Reactions From The Left

While left- and center-rated outlets have recently highlighted more COVID-related skepticism than at previous points during the pandemic, many still promote a narrative that the virus is a public health emergency.

While most left-rated outlets acknowledged that children infected with the virus are at much less risk of becoming severely ill than adults, they emphasized a number of concerns that were downplayed by the right.

One notable example is an analysis piece published by The Atlantic (Lean Left bias) that explained why incidental hospitalization numbers “are more complicated than they first seem.”

In certain cases, the article states, “COVID might not be listed as a reason for admission, but the patient wouldn’t have been admitted were it not for COVID.” They cited some cases where people could have “chronic conditions only because of an earlier COVID infection,” which could increase the risk of “long-term complications” such as diabetes.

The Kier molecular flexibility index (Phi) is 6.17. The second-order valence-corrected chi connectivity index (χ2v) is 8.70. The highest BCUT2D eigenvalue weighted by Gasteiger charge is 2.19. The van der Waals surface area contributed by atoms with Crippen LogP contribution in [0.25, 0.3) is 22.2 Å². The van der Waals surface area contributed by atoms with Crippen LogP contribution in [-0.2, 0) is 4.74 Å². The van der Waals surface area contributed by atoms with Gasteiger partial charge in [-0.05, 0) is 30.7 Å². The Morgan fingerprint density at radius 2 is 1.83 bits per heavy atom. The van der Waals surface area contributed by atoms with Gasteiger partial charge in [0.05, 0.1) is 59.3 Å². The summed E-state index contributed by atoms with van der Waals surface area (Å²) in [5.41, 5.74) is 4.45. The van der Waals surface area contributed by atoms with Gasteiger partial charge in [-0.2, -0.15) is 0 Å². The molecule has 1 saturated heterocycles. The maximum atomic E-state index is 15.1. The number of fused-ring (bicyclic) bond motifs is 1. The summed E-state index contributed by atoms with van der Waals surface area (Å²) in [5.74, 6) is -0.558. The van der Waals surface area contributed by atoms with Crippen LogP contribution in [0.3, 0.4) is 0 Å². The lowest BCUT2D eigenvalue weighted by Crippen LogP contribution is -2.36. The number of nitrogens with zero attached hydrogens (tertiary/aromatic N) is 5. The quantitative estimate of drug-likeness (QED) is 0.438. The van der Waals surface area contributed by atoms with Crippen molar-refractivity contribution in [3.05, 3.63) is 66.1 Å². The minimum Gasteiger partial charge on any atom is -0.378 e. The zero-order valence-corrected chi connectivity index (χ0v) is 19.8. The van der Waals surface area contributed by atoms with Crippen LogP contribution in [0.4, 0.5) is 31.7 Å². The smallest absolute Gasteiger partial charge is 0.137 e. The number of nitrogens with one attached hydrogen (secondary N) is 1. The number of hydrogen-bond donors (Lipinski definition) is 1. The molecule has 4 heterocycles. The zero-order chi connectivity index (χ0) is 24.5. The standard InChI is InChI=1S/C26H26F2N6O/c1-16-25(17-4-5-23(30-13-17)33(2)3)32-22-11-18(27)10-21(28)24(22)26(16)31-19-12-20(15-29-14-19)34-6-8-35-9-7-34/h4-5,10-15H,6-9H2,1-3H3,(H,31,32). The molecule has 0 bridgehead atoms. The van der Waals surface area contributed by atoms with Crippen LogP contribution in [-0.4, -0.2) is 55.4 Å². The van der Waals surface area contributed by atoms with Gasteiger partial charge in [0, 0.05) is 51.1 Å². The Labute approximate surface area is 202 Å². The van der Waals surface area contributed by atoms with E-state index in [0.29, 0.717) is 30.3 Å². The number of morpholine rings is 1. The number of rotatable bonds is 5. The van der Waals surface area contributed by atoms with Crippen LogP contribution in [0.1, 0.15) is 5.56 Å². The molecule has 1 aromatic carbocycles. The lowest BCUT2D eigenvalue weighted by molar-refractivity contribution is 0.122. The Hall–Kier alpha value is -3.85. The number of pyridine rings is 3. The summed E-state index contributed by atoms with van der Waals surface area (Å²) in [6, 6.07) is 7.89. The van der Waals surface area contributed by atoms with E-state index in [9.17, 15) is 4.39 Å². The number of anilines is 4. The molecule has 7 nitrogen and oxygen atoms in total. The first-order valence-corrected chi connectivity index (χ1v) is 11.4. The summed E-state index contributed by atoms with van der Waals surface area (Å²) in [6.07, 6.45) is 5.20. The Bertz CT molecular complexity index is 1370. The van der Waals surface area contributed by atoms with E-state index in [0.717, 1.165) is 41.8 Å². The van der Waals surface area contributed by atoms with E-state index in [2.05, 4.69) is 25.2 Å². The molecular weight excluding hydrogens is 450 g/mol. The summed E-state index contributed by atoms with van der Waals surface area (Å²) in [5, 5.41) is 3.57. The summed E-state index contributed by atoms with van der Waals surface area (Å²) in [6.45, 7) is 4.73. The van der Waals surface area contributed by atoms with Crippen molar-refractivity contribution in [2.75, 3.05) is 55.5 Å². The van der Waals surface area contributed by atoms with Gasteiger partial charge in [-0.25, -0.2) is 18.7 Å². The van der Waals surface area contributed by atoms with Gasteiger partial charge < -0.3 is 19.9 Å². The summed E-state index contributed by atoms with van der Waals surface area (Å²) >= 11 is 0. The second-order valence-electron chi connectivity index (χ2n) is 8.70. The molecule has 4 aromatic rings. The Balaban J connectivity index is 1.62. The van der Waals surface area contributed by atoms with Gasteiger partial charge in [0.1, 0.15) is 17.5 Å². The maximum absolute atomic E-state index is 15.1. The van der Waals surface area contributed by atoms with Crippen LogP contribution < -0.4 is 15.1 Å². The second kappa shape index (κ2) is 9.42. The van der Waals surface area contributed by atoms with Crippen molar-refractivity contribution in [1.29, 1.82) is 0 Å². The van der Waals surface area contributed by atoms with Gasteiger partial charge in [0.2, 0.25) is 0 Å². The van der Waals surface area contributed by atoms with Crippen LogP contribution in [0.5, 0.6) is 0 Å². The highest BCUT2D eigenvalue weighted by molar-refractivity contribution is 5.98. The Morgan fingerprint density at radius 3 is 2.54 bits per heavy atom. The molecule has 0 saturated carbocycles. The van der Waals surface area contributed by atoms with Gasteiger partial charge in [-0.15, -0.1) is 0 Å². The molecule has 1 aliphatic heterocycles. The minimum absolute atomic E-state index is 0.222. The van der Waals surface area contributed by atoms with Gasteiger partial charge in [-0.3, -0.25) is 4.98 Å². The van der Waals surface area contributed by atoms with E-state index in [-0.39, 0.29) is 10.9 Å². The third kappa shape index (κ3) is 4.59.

“These patients whose problems were exacerbated by COVID are often misleadingly bundled together with the smaller group whose medical problems are truly unrelated to COVID.”

“In fairness,” they continued, “there’s no easy way to tell.” The article emphasized how there is still a lot of uncertainty when it comes to this virus and that “COVID data have always been mushy, lagging, and incomplete.”

In terms of pediatric hospitalizations, NBC News (Lean Left bias) accentuated concerns from doctors who say a “worrisome number” of children are “experiencing severe complications of the coronavirus.”

Washington Post (Lean Left bias) said that the Omicron variant “threatens to obliterate” the current record of highest COVID-19 hospitalizations. They cited infectious-disease modelers who predicted the total number of COVID-related hospitalizations to be “in the 275,000 to 300,000 range when the peak is reached, probably later this month.” One official even predicted that the number could be as high as “300,000 to 350,000” by Jan. 27.

According to the CDC, current COVID-19 hospitalizations number 140,000 as of Jan. 13, up from a little over 82,000 at the beginning of 2022.